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Children recycle goods from the ruins of a market which was set on fire at a Rohingya village outside Maungdaw in Rakhine State, Burma, on October 27, 2016. © 2016 Reuters

(Rangoon) – The Burmese army announced on May 23, 2017, that its investigation into alleged military abuses in Rakhine State uncovered no wrongdoing except in two minor incidents, Human Rights Watch said today. The army’s failure to find its troops responsible for any serious abuses against ethnic Rohingya since October 2016 in northern Rakhine State demonstrates the urgent need for Burma’s government to allow unfettered access to the United Nations international fact-finding mission.

“The Burmese army’s denials of well-documented abuses shows unvarnished contempt for truth, accountability, and respect for human rights,” said Phil Robertson, deputy Asia director. “The army’s approach highlights the need for Aung San Suu Kyi’s government to allow the UN fact-finding mission into Burma, and to call on the army to provide full access to conflict areas.”

The army investigation team, led by Lt. Gen. Aye Win of the Office of the Commander-in-Chief, reportedly interviewed approximately 2,875 villagers in 29 villages in Rakhine State’s Maungdaw Township from February 10 to March 4. The team said it recorded the testimonies of 408 villagers, and interviewed more than 200 soldiers and members of the border guard police. However, to have interviewed the number of villagers it claims to have spoken to, the team would have had to interview at least 125 people each day while in Rakhine State.
The army’s approach highlights the need for Aung San Suu Kyi’s government to allow the UN fact-finding mission into Burma, and to call on the army to provide full access to conflict areas.
Phil Robertson

Deputy Asia Director

The army investigation reported finding two cases of abuse. One involved the theft of a motorbike, for which a soldier was sentenced to one year in jail and received a fine. The other involved military personnel who beat villagers for allegedly not helping to extinguish a fire, for which one officer was “penalized and warned” and two soldiers were sentenced to a year in jail. The investigation team also concluded that the allegations against the army in a report by the UN Office of the High Commissioner for Human Rights were either “totally wrong” or “found to be untrue due to false accusations and exaggerations.”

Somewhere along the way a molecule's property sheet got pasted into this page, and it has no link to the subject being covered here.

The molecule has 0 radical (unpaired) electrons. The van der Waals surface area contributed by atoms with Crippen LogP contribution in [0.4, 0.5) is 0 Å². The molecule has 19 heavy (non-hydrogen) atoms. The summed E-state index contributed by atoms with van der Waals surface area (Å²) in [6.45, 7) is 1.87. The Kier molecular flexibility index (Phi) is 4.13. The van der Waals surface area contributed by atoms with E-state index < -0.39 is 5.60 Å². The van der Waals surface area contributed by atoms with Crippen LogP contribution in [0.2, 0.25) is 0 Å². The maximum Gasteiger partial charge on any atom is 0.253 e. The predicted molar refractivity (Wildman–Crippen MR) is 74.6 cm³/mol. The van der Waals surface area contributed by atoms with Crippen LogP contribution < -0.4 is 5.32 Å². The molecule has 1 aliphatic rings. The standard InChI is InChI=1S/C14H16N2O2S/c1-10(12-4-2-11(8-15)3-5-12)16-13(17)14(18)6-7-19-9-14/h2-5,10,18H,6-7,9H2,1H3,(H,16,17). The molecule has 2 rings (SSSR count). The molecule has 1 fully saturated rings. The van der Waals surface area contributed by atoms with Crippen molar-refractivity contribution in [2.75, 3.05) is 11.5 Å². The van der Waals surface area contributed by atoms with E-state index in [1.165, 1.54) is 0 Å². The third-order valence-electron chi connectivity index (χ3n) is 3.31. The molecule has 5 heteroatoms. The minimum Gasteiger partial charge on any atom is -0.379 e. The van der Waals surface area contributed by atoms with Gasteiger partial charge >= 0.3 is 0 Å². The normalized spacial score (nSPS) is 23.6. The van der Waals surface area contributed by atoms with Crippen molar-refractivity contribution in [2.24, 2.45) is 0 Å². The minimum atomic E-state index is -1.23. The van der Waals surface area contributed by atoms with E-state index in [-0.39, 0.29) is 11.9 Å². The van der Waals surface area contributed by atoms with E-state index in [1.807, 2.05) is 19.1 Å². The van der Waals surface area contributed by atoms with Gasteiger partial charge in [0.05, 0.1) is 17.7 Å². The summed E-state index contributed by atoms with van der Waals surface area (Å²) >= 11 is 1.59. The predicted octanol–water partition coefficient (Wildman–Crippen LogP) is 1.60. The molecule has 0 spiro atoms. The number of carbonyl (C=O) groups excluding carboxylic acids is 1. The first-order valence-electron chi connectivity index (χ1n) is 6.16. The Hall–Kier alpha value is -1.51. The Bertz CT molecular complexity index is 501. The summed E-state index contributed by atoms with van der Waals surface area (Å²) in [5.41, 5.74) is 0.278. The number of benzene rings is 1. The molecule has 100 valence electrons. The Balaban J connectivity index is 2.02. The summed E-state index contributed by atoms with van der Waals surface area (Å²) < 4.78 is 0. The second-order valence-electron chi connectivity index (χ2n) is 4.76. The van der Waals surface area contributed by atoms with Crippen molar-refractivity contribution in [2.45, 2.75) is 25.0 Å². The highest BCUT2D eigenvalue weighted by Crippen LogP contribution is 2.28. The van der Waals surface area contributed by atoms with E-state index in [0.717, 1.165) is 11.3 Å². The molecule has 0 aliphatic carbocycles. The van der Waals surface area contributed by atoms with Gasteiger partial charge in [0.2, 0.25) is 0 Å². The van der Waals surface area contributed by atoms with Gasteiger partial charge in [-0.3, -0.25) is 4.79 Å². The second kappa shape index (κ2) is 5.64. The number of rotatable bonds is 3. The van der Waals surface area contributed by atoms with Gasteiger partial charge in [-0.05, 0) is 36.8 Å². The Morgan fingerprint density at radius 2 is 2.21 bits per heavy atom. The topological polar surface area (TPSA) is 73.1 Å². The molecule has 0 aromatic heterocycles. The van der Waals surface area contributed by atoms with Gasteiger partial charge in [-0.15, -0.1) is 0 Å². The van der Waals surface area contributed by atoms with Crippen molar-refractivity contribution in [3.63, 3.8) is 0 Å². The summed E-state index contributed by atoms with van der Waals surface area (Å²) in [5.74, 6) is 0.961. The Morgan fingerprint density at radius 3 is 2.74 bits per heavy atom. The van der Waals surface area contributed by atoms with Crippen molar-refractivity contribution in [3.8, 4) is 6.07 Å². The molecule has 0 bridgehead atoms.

The UN, Human Rights Watch, and others have documented numerous serious human rights violations committed by Burmese security forces against the Rohingya in Rakhine State following the October 9, 2016, attacks on three police outposts. Human Rights Watch documented extrajudicial killings, the rape of women and girls, and the burning of at least 1,500 structures. The violence caused massive displacement, with more than 70,000 fleeing to Bangladesh and more than 20,000 temporarily internally displaced. A report issued by the Office of the High Commissioner for Human Rights on February 3, concluded that the attacks against the Rohingya “very likely” amounted to the commission of crimes against humanity.

The Burmese government established four separate commissions to investigate the violence, none of which have been credible or impartial. In March, the UN Human Rights Council passed a resolution establishing an independent international fact-finding mission with a mandate to investigate allegations of recent human rights abuses in Burma, especially in Rakhine State. The Burmese government has not said whether it will grant access to the mission.

Past Burmese government investigations have exposed deep methodological flaws and lack of care for victims and the collection of accurate testimonies. The Union-level investigation commission, led by Vice President Myint Swe, has used methods that produced incomplete, inaccurate, or false information. According to reports, testimony, and publicly released footage, the Burmese investigators badgered villagers, argued with them, told them not to say things, accused them of lying, and interviewed victims – including rape survivors – in large groups where confidentiality was not provided.

The Union-level commission released an interim report on January 3 that summarily dismissed allegations of genocide, religious persecution, and states that it was unable to find sufficient evidence of other abuses. The commission has yet to issue its final report and there is no set date for its release.

“Despite overwhelming evidence of mass atrocities, the Burmese army has again failed to credibly investigate itself,” Robertson said. “For there to be any hope of uncovering the truth, the Burmese army can no longer be standing in the way of a serious international fact-finding mission.”

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